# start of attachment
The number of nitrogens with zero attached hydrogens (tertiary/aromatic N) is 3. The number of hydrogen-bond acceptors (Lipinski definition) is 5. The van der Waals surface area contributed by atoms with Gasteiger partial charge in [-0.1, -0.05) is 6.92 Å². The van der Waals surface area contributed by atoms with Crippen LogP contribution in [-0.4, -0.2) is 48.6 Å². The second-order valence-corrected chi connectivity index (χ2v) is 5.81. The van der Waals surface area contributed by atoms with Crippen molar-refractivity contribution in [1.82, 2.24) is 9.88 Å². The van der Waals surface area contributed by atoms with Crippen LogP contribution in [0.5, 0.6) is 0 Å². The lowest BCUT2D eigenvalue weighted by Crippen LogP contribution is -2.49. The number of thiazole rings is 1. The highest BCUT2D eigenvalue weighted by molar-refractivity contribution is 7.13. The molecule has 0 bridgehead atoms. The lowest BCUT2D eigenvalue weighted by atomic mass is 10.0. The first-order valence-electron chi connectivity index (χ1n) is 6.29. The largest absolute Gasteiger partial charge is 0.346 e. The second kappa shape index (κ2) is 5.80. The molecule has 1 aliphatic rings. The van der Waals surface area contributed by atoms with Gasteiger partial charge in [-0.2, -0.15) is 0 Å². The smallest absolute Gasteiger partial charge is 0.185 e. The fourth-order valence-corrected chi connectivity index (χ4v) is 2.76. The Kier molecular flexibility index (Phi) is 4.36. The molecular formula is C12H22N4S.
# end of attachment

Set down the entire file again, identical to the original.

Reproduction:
The number of nitrogens with zero attached hydrogens (tertiary/aromatic N) is 3. The number of hydrogen-bond acceptors (Lipinski definition) is 5. The van der Waals surface area contributed by atoms with Gasteiger partial charge in [-0.1, -0.05) is 6.92 Å². The van der Waals surface area contributed by atoms with Crippen LogP contribution in [-0.4, -0.2) is 48.6 Å². The second-order valence-corrected chi connectivity index (χ2v) is 5.81. The van der Waals surface area contributed by atoms with Crippen molar-refractivity contribution in [1.82, 2.24) is 9.88 Å². The van der Waals surface area contributed by atoms with Crippen LogP contribution in [0.5, 0.6) is 0 Å². The lowest BCUT2D eigenvalue weighted by Crippen LogP contribution is -2.49. The number of thiazole rings is 1. The highest BCUT2D eigenvalue weighted by molar-refractivity contribution is 7.13. The molecule has 0 bridgehead atoms. The lowest BCUT2D eigenvalue weighted by atomic mass is 10.0. The first-order valence-electron chi connectivity index (χ1n) is 6.29. The largest absolute Gasteiger partial charge is 0.346 e. The second kappa shape index (κ2) is 5.80. The molecule has 1 aliphatic rings. The van der Waals surface area contributed by atoms with Gasteiger partial charge in [-0.2, -0.15) is 0 Å². The smallest absolute Gasteiger partial charge is 0.185 e. The fourth-order valence-corrected chi connectivity index (χ4v) is 2.76. The Kier molecular flexibility index (Phi) is 4.36. The molecular formula is C12H22N4S.